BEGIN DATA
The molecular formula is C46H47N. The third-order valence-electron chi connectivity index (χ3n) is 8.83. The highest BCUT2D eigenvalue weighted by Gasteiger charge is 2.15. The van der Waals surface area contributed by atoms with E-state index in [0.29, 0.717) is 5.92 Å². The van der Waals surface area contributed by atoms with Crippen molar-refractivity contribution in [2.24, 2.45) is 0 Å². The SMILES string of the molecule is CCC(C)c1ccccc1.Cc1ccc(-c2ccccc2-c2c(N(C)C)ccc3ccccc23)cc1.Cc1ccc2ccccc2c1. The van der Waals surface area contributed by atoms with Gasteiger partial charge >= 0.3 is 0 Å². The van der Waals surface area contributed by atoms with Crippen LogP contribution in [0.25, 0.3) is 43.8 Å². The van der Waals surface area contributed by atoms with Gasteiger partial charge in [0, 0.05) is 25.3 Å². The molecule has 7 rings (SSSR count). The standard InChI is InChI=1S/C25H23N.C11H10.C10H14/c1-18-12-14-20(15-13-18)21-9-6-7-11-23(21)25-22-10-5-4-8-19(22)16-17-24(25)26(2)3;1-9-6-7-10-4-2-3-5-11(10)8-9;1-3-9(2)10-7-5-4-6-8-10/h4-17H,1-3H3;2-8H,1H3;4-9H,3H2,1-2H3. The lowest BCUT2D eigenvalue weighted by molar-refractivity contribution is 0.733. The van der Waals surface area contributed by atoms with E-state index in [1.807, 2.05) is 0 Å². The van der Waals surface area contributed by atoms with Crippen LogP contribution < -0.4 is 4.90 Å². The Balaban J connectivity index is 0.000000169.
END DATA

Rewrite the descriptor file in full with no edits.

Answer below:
The molecular formula is C46H47N. The third-order valence-electron chi connectivity index (χ3n) is 8.83. The highest BCUT2D eigenvalue weighted by Gasteiger charge is 2.15. The van der Waals surface area contributed by atoms with E-state index in [0.29, 0.717) is 5.92 Å². The van der Waals surface area contributed by atoms with Crippen molar-refractivity contribution in [2.24, 2.45) is 0 Å². The SMILES string of the molecule is CCC(C)c1ccccc1.Cc1ccc(-c2ccccc2-c2c(N(C)C)ccc3ccccc23)cc1.Cc1ccc2ccccc2c1. The van der Waals surface area contributed by atoms with Gasteiger partial charge >= 0.3 is 0 Å². The van der Waals surface area contributed by atoms with Crippen LogP contribution in [0.25, 0.3) is 43.8 Å². The van der Waals surface area contributed by atoms with Gasteiger partial charge in [0, 0.05) is 25.3 Å². The molecule has 7 rings (SSSR count). The standard InChI is InChI=1S/C25H23N.C11H10.C10H14/c1-18-12-14-20(15-13-18)21-9-6-7-11-23(21)25-22-10-5-4-8-19(22)16-17-24(25)26(2)3;1-9-6-7-10-4-2-3-5-11(10)8-9;1-3-9(2)10-7-5-4-6-8-10/h4-17H,1-3H3;2-8H,1H3;4-9H,3H2,1-2H3. The lowest BCUT2D eigenvalue weighted by molar-refractivity contribution is 0.733. The van der Waals surface area contributed by atoms with E-state index in [1.807, 2.05) is 0 Å². The van der Waals surface area contributed by atoms with Crippen LogP contribution < -0.4 is 4.90 Å². The Balaban J connectivity index is 0.000000169.